Parts of Kansas could see more than a foot of snow this weekend from a storm that forecasters say is poised to break records and potentially damage what has been shaping up to be a bountiful wheat crop.
“There’s going to be a bunch of it,” said Larry Ruthi, meteorologist-in-charge of the Dodge City branch of the National Weather Service. “We’re doomed.”
Scott City and the surrounding area could see 14 inches of snow or more, Ruthi said, and areas west of Liberal could see at least a foot of heavy, wet snow. Areas near the Colorado state line could see snow start to fall Saturday morning and continue much of the weekend.
“If this were a month ago, we’d be looking at 2 feet of snow” in the region, Ruthi said.
Snowfall amounts will diminish as the front moves east and interacts with warmer air, he said. But Dodge City could see 2 to 4 inches of snow, and flurries are possible as far east as central Kansas. If those forecasts prove accurate, several snowfall records could be set.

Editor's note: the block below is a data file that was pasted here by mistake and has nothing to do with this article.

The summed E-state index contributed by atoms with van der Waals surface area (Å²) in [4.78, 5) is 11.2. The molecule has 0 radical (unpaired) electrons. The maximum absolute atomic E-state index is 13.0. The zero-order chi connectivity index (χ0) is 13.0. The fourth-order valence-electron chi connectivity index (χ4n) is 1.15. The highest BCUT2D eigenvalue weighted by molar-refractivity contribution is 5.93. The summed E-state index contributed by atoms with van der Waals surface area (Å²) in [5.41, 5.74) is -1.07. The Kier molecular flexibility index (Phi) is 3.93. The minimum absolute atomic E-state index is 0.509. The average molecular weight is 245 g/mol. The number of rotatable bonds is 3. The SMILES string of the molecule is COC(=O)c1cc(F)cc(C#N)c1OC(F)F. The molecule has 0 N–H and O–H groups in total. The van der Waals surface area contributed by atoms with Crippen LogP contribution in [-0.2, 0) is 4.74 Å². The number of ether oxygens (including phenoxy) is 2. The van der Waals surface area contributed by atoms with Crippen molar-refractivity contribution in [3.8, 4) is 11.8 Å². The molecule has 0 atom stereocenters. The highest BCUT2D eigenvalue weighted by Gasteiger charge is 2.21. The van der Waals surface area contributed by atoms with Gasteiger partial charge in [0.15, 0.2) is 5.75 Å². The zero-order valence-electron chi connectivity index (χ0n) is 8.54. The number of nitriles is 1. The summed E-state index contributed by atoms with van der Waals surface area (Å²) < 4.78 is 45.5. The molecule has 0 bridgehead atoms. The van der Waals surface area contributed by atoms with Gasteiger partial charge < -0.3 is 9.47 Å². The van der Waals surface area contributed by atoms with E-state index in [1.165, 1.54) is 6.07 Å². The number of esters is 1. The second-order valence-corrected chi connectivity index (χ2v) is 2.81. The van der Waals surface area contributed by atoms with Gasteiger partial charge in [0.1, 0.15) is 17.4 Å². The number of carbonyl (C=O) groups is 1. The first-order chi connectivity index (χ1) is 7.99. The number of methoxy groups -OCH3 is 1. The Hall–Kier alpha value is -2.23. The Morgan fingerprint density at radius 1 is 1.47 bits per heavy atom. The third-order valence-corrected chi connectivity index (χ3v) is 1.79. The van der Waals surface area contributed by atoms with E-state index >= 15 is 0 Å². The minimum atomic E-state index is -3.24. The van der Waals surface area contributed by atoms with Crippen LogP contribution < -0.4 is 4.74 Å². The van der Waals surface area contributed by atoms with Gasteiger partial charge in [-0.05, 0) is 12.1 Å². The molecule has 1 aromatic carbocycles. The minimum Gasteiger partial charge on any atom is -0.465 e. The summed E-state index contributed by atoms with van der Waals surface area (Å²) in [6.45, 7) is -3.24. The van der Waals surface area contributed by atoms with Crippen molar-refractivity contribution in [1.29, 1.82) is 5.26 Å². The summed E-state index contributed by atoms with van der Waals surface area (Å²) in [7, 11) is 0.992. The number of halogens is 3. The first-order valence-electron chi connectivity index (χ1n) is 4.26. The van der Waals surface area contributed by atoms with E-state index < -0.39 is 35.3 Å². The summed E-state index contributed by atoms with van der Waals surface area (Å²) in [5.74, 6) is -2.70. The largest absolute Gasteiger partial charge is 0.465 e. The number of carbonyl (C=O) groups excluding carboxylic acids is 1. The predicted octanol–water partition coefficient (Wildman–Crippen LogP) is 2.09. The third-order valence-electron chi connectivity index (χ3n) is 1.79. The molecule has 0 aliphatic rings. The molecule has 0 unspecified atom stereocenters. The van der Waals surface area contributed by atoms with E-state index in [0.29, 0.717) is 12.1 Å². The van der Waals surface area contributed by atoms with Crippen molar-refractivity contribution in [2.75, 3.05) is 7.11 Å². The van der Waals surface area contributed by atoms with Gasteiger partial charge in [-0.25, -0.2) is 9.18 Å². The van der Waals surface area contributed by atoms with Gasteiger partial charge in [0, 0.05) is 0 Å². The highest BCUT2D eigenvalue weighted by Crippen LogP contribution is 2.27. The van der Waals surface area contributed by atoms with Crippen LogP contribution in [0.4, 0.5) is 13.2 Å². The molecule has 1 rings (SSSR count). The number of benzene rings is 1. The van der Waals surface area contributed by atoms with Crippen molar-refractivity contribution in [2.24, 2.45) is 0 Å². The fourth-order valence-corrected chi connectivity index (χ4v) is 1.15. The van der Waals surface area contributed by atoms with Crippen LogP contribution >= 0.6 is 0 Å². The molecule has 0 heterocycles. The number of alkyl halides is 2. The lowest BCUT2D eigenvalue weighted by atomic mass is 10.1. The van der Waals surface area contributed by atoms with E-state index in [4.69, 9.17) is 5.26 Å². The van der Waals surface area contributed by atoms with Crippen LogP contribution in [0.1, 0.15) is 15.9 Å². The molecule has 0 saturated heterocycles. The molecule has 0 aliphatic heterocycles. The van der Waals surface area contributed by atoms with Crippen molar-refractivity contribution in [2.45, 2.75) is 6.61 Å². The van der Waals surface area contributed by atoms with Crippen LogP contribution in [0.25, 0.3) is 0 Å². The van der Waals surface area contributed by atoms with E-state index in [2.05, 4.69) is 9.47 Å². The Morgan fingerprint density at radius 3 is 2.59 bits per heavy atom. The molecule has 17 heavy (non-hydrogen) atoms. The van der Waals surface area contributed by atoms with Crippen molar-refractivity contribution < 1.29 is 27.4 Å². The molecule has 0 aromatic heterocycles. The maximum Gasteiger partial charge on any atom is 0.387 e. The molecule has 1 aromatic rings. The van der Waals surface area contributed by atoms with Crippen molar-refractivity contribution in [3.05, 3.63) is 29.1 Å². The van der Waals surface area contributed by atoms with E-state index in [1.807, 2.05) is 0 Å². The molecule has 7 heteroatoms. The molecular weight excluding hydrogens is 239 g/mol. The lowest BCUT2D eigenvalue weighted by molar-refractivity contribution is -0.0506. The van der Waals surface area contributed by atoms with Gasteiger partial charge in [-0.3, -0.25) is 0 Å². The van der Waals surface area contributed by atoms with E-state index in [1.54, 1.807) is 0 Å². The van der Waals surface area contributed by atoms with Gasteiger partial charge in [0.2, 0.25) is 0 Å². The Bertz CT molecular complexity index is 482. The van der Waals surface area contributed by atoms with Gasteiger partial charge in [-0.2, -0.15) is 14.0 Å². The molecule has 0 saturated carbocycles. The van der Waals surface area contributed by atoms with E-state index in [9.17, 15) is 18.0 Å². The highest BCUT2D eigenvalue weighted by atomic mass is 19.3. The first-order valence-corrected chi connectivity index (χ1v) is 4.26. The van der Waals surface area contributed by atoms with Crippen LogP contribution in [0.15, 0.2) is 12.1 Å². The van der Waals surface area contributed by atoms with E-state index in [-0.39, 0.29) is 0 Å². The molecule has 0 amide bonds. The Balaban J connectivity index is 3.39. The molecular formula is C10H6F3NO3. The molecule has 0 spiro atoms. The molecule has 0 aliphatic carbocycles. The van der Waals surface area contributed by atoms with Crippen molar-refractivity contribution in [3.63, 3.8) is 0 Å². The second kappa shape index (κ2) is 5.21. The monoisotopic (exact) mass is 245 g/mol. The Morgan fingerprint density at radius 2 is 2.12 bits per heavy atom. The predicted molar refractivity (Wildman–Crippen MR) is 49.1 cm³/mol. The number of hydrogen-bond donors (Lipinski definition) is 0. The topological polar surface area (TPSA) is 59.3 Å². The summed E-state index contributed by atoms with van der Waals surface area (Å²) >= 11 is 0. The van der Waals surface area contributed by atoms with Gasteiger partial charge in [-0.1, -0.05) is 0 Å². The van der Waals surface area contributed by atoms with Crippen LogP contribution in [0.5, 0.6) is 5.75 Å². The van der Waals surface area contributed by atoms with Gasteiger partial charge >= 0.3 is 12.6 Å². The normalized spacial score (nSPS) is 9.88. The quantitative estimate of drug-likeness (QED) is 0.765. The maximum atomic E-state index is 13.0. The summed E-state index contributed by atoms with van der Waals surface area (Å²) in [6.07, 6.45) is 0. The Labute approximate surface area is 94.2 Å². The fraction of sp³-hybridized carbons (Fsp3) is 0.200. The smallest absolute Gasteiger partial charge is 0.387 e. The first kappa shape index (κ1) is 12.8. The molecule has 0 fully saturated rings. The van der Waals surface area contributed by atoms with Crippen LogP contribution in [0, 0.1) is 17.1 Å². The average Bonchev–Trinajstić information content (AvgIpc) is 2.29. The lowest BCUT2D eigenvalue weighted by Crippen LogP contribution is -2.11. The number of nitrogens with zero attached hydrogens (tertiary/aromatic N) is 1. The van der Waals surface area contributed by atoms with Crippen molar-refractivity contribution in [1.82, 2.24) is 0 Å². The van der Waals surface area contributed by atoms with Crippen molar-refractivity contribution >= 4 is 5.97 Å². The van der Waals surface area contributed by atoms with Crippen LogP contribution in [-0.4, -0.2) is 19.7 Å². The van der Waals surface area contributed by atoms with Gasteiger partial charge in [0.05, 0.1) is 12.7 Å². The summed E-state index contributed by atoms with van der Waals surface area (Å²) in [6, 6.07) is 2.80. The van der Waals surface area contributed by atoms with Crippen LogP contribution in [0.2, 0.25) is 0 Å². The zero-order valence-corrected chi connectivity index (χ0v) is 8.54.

Motorists on I-70 could see slushy conditions, forecasters say, with 8 inches of snow possible in parts of northwest Kansas. The most significant impacts from the storm, Ruthi said, could be power outages caused by limbs brought down by snow accumulating on leaves.
Hutchinson, Wichita and points east and northeast should only see rain this weekend — but they’ll see plenty of it. Some parts of Kansas could see up to 3 inches of rain as the storm system rolls through the Sunflower State.
Forecasters are projecting about 1.5 inches of rain for Wichita this weekend, said Chance Hayes, warning coordination meteorologist for the Wichita branch of the weather service.
“I think we’re going to be fine” in terms of avoiding snow, Hayes said.
But lows in the upper 30s and low 40s could pose a threat to summer annuals that have already been put outside, said Matt McKernan, horticulture agent for the Sedgwick County office of Kansas State Research and Extension.
“Those new plants, if we can pull them inside for the weekend, that would be best,” McKernan said.
Wheat farmers in western Kansas will be watching overnight temperatures closely, said Andrea Burns, agriculture and natural resources agent for Ford County.
Temperatures that fall into the mid-20s for several hours could be devastating for wheat that has already started to develop heads, Burns said. But a thick layer of snow could offer insulation against the cold — and then valuable moisture as it melts.
Southwest Kansas is one section of the state still grappling with drought.
“We’ll take any form of moisture we can get,” Burns said. “Even if it comes in the form of snow in the first part of May.”